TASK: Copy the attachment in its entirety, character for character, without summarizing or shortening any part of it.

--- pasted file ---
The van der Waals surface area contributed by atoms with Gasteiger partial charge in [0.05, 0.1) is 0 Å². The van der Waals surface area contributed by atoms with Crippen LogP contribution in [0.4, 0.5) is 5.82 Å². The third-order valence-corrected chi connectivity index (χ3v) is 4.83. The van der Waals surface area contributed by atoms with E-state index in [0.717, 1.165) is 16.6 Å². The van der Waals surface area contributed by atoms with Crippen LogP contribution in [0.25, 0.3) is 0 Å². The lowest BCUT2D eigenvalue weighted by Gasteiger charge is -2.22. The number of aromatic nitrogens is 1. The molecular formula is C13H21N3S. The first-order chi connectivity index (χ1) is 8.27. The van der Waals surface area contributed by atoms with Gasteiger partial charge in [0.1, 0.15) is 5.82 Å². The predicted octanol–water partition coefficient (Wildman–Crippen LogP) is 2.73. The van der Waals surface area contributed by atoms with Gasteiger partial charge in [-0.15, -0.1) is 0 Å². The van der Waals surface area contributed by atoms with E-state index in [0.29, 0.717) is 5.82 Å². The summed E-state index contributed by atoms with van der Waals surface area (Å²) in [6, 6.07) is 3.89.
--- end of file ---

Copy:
The van der Waals surface area contributed by atoms with Gasteiger partial charge in [0.05, 0.1) is 0 Å². The van der Waals surface area contributed by atoms with Crippen LogP contribution in [0.4, 0.5) is 5.82 Å². The third-order valence-corrected chi connectivity index (χ3v) is 4.83. The van der Waals surface area contributed by atoms with E-state index in [0.717, 1.165) is 16.6 Å². The van der Waals surface area contributed by atoms with Crippen LogP contribution in [0.25, 0.3) is 0 Å². The lowest BCUT2D eigenvalue weighted by Gasteiger charge is -2.22. The number of aromatic nitrogens is 1. The molecular formula is C13H21N3S. The first-order chi connectivity index (χ1) is 8.27. The van der Waals surface area contributed by atoms with Gasteiger partial charge in [0.1, 0.15) is 5.82 Å². The predicted octanol–water partition coefficient (Wildman–Crippen LogP) is 2.73. The van der Waals surface area contributed by atoms with Gasteiger partial charge in [-0.15, -0.1) is 0 Å². The van der Waals surface area contributed by atoms with E-state index in [0.29, 0.717) is 5.82 Å². The summed E-state index contributed by atoms with van der Waals surface area (Å²) in [6, 6.07) is 3.89.